Charles Rollo Barrett JP

The Heritage Group receive regular requests for information on numerous subjects about our town. Many of these requests refer to people and places, where their ancestors lived or where graves may be located. However, occasionally there are the offers of information, images and documents which surprise us all. One such offer came from a lady living in Derbyshire, who asked if we would be interested in some photographs and documents which had been recovered from a skip in a village called Marple near Stockport, Cheshire some ten years ago and included references to Pelaw House, the Barrett family and a gardener called Murray, all associated with Chester-le-Street.

A parcel arrived a few days later and the contents provided a collection of family photographs which we suspect must have been discarded during a house clearance and possibly due to the death of a surviving relative. Research was then carried out into the people and places shown in the photographs, which revealed some interesting facts and helped put faces to people we had heard of or knew about but had no photographic record.

The most notable person in the collection was Charles Rollo Barrett JP, who resided at Whitehill Hall.

Charles Rollo was the son of Captain Samuel Goodwin Barrett (who in 1861 is listed with the Royal Perthshire Militia) and Susanna Maria Barrett, Charles was born at Kenton Hall, Newcastle-upon-Tyne, on 26th May 1854. He was educated at Rossall School in Lancashire and by the age of 26 years he is listed as a Mining Engineer on the 1881 Census and living at 21, Post Office Street, Seaham Colliery. At this time, he is listed as unmarried, but has a housekeeper called Mary Gibbon.

1891 Census sees Charles still living at 21 Post Office Street, but now married to Mary Delmar aged 30 years, daughter of Alfred Barry from Sevenoaks, Kent, their marriage having taken place in 1882. His occupation listed again as Mining Engineer.

In 1892, Charles visited his brother-in-law Sir Lindsay Wood, of The Hermitage, Chester-le-Street, in connection with the colliery interests of the Ecclesiastical Commissioners in the North, and it may have been at this time that he was introduced to the Cookson family at Whitehill Hall.

In 1894 the Barrett’s move from Seaham Colliery to Whitehill Hall, Chester-le-Street upon purchasing the property from the Cookson family.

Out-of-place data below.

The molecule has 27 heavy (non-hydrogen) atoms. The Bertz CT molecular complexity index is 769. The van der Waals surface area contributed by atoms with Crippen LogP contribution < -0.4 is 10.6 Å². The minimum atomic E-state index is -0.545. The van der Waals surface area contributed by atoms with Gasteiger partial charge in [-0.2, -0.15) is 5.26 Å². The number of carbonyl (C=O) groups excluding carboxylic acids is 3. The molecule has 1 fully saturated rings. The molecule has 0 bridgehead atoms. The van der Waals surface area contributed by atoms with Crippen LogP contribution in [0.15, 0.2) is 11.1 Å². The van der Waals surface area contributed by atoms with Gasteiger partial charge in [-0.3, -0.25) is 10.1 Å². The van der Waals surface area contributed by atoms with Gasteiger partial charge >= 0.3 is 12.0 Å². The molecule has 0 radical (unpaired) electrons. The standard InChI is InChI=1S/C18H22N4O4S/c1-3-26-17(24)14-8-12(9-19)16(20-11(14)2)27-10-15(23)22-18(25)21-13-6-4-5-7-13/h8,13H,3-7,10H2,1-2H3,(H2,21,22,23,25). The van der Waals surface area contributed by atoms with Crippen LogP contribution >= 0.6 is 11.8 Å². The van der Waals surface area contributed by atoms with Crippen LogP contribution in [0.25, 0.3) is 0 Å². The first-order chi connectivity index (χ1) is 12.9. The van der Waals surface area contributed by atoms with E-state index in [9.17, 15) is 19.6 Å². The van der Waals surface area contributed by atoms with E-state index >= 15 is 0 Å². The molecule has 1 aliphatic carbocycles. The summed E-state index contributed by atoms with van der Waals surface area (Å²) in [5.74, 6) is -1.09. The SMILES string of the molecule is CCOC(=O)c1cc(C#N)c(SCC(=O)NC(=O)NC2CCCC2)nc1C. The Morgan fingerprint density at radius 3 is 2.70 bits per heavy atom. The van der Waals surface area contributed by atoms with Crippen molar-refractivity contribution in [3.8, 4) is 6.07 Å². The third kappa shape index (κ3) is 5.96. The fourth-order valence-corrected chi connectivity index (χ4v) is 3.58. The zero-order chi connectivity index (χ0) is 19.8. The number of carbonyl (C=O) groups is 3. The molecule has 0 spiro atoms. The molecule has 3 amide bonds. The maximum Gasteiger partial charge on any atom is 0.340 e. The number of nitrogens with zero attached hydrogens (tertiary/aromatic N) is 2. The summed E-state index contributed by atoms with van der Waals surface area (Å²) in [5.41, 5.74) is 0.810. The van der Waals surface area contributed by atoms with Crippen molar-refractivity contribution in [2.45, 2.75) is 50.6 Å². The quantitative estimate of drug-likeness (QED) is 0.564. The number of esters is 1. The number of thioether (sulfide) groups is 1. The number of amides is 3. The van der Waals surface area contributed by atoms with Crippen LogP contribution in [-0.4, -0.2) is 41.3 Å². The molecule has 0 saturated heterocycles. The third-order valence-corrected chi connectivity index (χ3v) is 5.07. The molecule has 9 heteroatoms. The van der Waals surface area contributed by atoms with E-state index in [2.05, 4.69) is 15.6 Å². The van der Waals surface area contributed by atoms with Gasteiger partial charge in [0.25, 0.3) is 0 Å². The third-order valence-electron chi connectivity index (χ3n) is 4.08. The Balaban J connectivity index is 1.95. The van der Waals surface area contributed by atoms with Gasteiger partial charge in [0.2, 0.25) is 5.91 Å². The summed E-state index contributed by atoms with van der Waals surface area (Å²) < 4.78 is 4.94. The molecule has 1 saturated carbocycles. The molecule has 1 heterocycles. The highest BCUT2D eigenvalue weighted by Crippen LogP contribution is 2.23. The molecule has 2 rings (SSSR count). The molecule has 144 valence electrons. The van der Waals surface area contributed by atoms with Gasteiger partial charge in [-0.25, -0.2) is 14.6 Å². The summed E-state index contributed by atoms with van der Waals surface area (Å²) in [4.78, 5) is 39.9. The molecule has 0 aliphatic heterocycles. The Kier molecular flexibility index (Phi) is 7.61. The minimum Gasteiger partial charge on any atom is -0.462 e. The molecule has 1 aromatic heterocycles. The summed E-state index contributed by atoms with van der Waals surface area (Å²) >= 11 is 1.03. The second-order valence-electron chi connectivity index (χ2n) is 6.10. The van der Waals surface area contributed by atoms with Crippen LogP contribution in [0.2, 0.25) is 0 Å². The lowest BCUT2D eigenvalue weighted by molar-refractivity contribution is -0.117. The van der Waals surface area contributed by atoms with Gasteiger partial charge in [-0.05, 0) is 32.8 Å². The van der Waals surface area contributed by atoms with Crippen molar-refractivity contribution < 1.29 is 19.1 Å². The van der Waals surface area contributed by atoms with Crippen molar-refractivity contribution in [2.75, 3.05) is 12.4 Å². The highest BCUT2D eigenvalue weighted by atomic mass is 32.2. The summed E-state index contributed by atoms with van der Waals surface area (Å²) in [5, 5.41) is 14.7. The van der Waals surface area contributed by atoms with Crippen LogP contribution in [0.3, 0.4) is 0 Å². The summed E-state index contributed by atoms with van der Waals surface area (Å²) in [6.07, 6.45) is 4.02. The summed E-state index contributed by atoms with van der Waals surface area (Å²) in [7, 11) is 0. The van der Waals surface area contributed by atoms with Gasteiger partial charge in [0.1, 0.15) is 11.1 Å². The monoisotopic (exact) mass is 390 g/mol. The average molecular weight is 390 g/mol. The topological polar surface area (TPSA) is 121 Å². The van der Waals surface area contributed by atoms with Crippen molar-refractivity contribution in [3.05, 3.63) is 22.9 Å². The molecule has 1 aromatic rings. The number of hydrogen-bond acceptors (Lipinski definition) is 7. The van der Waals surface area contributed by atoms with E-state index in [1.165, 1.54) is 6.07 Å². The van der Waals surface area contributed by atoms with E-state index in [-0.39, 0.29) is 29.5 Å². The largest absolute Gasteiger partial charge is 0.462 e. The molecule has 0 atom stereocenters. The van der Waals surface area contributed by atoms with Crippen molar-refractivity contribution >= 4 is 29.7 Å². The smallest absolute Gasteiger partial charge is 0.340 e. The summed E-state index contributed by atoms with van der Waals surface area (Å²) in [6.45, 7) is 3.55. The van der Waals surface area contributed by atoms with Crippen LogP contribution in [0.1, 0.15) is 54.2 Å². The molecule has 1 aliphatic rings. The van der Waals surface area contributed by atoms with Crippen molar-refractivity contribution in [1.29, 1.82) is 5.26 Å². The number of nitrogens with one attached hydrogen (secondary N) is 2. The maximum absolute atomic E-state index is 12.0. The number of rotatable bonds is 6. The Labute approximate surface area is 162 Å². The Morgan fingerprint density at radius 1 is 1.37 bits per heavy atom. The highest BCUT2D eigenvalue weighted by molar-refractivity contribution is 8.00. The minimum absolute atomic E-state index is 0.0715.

1901 and Charles 46 years and Mary 40 years, are listed at Whitehill Hall and have two sons and two daughters, Kenneth Age 14, Dulcibella Mary age 13, Lindsay Alfred Age 9 and Brenda Age 5.

Charles Rollo Barrett

Elizabeth Barrett Browning

Charles was related to Elizabeth Barrett Browning who was married to the poet Robert Browning.

He was made a County Magistrate in January 1894 a position he held for nearly a quarter of a century. He was the Chairman of the Chester-le-Street Bench having been appointed on the 11th of August 1915,and was also Chairman of the Chester-le-Street Divisional Conservative Association and Chairman of the County Recruiting Committee. He became involved in private work for the Government at the beginning of the First World War, and took an active part in the affairs of Chester-le-Street Parish Church and was for a time the Church Warden. He was said to be of a very genial disposition, he took a keen interest in many matters to do with the town and the surrounding area and was well liked by all that he came into contact.

The 1911 Census shows Charles age 56 and Mary age 50, still living at Whitehill Hall with their son Rollo Samuel Barrett age 27 and Ducibella Mary age 23 and six ‘living in’ servants. There were other workers living elsewhere on the estate, such as the Coachman and his family living at The Stables and the gardener’s living in the Gardener’s cottages, indicating that these were prosperous times for the Barrett family.

Mrs Barrett for her part, started the Nursing Association in Chester-le-Street and was active in its organisation and promotion.

Major Lindsay Alfred Barrett.

At the outbreak of the First World War, Charles’ son Lindsay Alfred Barrett born 8th July, 1891, was already a soldier in the Northumberland Fusiliers, listed as 2nd Lieutenant in the 1st Battalion. He served for a time in India and on the 14th August 1914 was posted to France, being promoted to Captain and then temporary Major of the 4th (Service) Battalion of the Yorkshire Regiment. He was mentioned in dispatches in 1915 and in January 1916 awarded the Military Cross.

Deaths of Lindsay Alfred and Charles Rollo.

Lindsay was reported as ‘killed in action’ on the 17th March, 1916 age 24 years having been shot in the head by a sniper and was buried the next day at Poperinghe Military Cemetery, Belgium. He is also commemorated on a glazed window along with his father in Chester-le-Street Parish Church. The shock of the death of Lindsay Alfred Barrett, may have been a contributory factor for the health of Charles, as he died a year later on 29th September, 1917 age 63 years at Whitehill Hall. His death occurring just two days before the family were due to move to Pelaw House. Seemingly, Charles died sitting in his chair while changing for dinner.

Poperinghe New Military Cemetery Belgium

Lindsay Alfred Barrett

Charles Rollo Barrett’s funeral was impressive, with the cortege being met at the North End of Chester-le-Street by a posse of Durham County Police and the Choir (in surplices) from the Parish Church and a number of notable gentlemen who proceeded as far as the Hermitage. This was witnessed by large crowds who lined the route. The journey to Heighington for the funeral and interment was made by motor and the service was conducted by the Rev. C. Eade, the Vicar of Aycliffe